But others, including the New York Post, want it back. In an editorial Saturday entitled "Hoping the Linsanity can return,", the Post recalls that magic moment in 2012 and fondly hopes for a second chapter much like the first (even if unlikely ... and the Post doesn't get it all right.)
The chances of fresh miracles are low; he’s had repeated injuries in his post-Knicks career — but when are miracles ever likely? At the very least, he’s a class act....
Still, the Post cannot forget the wonders of it all...
The no-name, nerdy backup — a devout Christian, no less — suddenly was the star of the New York sports scene.
With gracious humility, Lin seemed outright supernatural — resurrecting a season that seemed lost after injuries downed Carmelo Anthony and Amar’e Stoudemire.
The first Chinese-American in NBA history was a special hit with the city’s Chinese population, as restaurants and bars named items after him. Chinatown viewing parties had crowds bigger than hip Tribeca nightclubs.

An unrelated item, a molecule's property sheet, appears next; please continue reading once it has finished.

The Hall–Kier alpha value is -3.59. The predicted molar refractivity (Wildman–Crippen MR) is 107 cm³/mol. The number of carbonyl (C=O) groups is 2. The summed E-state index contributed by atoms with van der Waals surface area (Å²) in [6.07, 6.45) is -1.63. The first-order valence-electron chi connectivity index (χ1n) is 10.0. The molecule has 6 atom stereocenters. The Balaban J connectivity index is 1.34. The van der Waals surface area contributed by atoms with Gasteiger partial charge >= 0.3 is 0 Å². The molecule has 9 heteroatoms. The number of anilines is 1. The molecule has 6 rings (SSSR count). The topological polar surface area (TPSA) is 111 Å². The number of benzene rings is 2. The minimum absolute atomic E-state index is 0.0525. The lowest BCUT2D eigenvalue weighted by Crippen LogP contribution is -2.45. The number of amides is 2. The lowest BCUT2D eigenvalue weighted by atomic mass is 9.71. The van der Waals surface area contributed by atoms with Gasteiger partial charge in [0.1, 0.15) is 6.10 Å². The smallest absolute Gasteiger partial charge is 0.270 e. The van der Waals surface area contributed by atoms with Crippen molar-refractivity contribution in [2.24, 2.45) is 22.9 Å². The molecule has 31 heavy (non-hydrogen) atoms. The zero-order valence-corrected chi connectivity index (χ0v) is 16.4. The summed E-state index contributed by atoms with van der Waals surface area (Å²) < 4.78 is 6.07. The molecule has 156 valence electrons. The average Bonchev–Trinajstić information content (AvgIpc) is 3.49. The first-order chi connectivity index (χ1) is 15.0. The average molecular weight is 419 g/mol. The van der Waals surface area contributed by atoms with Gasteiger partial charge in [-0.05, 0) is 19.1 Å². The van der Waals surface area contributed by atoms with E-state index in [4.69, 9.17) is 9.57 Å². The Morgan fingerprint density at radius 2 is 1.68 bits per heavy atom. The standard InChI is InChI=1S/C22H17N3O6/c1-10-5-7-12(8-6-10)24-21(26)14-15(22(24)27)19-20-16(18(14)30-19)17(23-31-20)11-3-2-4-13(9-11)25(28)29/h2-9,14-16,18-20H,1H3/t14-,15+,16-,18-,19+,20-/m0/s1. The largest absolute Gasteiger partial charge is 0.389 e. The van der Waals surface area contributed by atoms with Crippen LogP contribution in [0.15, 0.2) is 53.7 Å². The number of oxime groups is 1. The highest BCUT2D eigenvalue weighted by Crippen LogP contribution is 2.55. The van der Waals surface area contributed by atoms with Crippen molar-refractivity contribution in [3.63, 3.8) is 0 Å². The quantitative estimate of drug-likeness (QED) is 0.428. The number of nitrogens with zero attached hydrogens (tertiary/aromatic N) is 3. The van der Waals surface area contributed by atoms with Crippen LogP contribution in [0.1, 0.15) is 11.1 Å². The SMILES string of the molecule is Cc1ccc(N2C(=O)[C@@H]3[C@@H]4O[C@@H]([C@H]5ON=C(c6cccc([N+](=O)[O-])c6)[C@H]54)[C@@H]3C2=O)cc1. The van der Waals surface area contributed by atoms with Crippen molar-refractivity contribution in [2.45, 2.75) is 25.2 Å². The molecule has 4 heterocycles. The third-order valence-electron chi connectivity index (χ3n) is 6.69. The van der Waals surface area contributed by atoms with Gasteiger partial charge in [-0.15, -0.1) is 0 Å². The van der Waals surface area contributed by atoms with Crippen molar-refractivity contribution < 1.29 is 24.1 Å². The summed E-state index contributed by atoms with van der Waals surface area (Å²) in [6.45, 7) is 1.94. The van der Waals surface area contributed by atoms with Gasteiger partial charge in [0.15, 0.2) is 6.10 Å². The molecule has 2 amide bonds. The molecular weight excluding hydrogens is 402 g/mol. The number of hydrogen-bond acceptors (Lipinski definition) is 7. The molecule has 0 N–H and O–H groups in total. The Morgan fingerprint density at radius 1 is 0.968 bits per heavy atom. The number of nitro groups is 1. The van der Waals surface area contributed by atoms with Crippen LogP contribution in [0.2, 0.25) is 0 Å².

It didn’t last, but let’s not dwell on later Knicks history. Just cross your fingers and recall: It’s never safe to count Jeremy Lin out.
It would be easy to say, "whatever" in response, but the Post editorial points up something: the Nets who were as boring as they were bad last season has some excitement attached to them this season and it starts with Lin.
We've seen it in our page views and social media accounts and so have the Nets. We saw it Wednesday night when nearly 2,000 fans ventured out on hot summer evening just to see and cheer Lin and the other new Nets. It was reminiscent of an Open Practice, except it was in July. Things are different.
Oh yeah, one other thing. In a Hoopshype fan poll of best point guards, Lin is tops, with three times as many votes as Stephen Curry, No. 2.